The Royal Society for the Prevention of Accidents (RoSPA) gives a safety code for enjoying fireworks:
Young people should watch and enjoy fireworks at a safe distance and follow the safety rules for using sparklers. Only adults should deal with firework displays and the lighting of fireworks. They should also take care of the safe disposal of fireworks once they have been used.
- Plan your firework display to make it safe and enjoyable.
- Keep fireworks in a closed box and use them one at a time.
- Read and follow the instructions on each firework using a torch if necessary.
- Light the firework at arm’s length with a taper and stand well back.
- Keep naked flames, including cigarettes, away from fireworks.
- Never return to a firework once it has been lit.
- Don’t put fireworks in pockets and never throw them.
- Direct any rocket fireworks well away from spectators.
- Never use paraffin or petrol on a bonfire.
- Make sure that the fire is out and surroundings are made safe before leaving.
Firework claims: ‘ my kids were excited about Bonfire Night, but it all went wrong’
‘Everyone else is going to the display in the park – can we go? Please Mum?’.
Gemma had never been that bothered about fireworks, but as November 5th got closer, her kids got more and excited. Gemma never felt that safe at these displays, but she was reassured by her neighbour, who said the display was a good one, and she should go.
‘OK’, thought Gemma, ‘we’ll go – what could go wrong?’.
When the big night came, Gemma’s partner was working the late shift, so she bundled the kids in the car, and drove down to the park. There were lots of people there, and Gemma soon forgot her worries, chatting to her friends, and enjoying watching the childrens faces light up when they held the sparklers. Anyway, it was a chilly night, and the heat from the huge bonfire soon warmed her up.
Soon, the fireworks were lighting up the night sky – but then there was a huge bang, and suddenly Gemma’s leg felt very hot…
The next thing Gemma remembered was lying in hospital. Her leg was really painful, but the nurse said the painkillers would kick in soon.
Gemma started to remember the bright light coming towards her when she stood in the park, and the sudden pain – and then she panicked. Where were the kids? It was OK, said the nurse –they were waiting outside with her neighbour but her Mum was on her way as they hadn’t been able to reach her partner yet.
Gemma relaxed a bit – it did hurt though.
‘We’re just waiting for the Plastic Surgeon to come down to see you’ said the nurse. ‘You’ll be back on your feet very soon, but skin graft operations are a long term thing, I’m afraid, so you’ll need lots of support at home, and we’ll be seeing a lot of you’.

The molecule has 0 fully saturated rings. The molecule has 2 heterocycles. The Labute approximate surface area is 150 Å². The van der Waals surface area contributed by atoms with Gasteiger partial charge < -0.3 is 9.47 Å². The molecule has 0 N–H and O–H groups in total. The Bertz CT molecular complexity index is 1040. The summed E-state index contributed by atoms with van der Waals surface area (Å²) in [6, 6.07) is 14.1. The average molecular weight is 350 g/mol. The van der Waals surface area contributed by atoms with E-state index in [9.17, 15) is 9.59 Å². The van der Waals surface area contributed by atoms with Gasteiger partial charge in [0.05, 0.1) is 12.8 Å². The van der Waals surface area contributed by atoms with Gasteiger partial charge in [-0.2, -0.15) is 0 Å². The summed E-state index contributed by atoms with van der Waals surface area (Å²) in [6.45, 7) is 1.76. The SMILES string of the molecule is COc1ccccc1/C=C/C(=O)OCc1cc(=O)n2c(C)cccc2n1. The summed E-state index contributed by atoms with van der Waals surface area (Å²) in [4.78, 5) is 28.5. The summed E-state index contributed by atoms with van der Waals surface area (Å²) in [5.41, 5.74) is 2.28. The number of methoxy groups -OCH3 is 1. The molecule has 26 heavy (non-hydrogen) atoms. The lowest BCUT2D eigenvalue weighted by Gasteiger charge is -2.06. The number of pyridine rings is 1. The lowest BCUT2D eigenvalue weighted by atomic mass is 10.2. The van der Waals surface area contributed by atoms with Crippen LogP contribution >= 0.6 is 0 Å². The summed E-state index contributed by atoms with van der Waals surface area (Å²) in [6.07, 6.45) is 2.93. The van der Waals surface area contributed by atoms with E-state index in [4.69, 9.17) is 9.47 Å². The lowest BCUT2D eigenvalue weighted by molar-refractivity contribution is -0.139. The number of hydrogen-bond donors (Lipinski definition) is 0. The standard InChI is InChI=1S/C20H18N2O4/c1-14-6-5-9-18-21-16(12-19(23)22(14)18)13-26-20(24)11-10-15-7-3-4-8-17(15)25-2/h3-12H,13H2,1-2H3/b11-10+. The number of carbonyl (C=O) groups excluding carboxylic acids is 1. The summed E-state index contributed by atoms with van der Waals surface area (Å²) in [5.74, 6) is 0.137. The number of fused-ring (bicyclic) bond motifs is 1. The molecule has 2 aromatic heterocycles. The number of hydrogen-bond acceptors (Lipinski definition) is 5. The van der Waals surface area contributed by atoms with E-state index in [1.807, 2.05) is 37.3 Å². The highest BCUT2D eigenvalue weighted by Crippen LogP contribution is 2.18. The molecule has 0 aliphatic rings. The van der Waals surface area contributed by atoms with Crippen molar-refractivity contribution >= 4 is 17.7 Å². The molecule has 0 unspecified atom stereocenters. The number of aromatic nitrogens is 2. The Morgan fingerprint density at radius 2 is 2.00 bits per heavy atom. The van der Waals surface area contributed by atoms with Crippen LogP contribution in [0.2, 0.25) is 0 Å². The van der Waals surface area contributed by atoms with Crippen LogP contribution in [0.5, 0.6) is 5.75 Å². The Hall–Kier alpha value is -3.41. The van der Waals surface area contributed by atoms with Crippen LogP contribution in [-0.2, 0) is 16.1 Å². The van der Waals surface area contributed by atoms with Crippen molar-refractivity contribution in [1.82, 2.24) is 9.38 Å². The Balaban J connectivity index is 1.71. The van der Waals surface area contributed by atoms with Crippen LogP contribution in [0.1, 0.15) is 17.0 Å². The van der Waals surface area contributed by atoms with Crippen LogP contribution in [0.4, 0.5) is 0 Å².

Gemma felt tense again. Her partner worked away a lot – who would take the kids to school while she was in hospital? Or when she had her operations in the future? She wouldn’t be paid whilst she was away from work – how would they pay the bills? They had just taken out that loan, but she did not take out the extra insurance to pay the loan if she was off work. Who would look after her when she came out of hospital? She couldn’t keep asking her Mum.
Gemma’s leg twinged. What did her leg look like anyway? She had just bought that new dress for the party next month – and now she realised it would be a very long time before she would wear dresses again..
Unfortunately, Gemma’s experience is all too common, Accident and Emergency Departments are kept busy with around 1000 people injured each year on Bonfire Night. Injuries include damage to eyes, or burns to hands and feet, with longer term injury involving scarring, blindness and even death.
Sometimes faulty fireworks are to blame, but often the cause is poor organisation at events, or a failure to follow the instructions or take common sense precautions.
So, just what can Gemma claim for?
- Her injury itself and all the pain she suffers
- The cost of any treatment she needs
- The cost of painkillers or prescription charges
- Her loss of earnings
- Cost of retraining if she loses her job
- Travel expenses to hospital and doctors appointments
- Care claim to compensate those who help Gemma with everyday tasks like cooking, cleaning, or gardening, or personal care like dressing and washing
- And much much more…
Gemma’s story is certainly familiar to us here at Russell Worth – we spend every day helping people get back to normal after an accident, and claiming what they are entitled to. So if you think we can help, just give us a call on our New Client Hotline 0800 028 2060.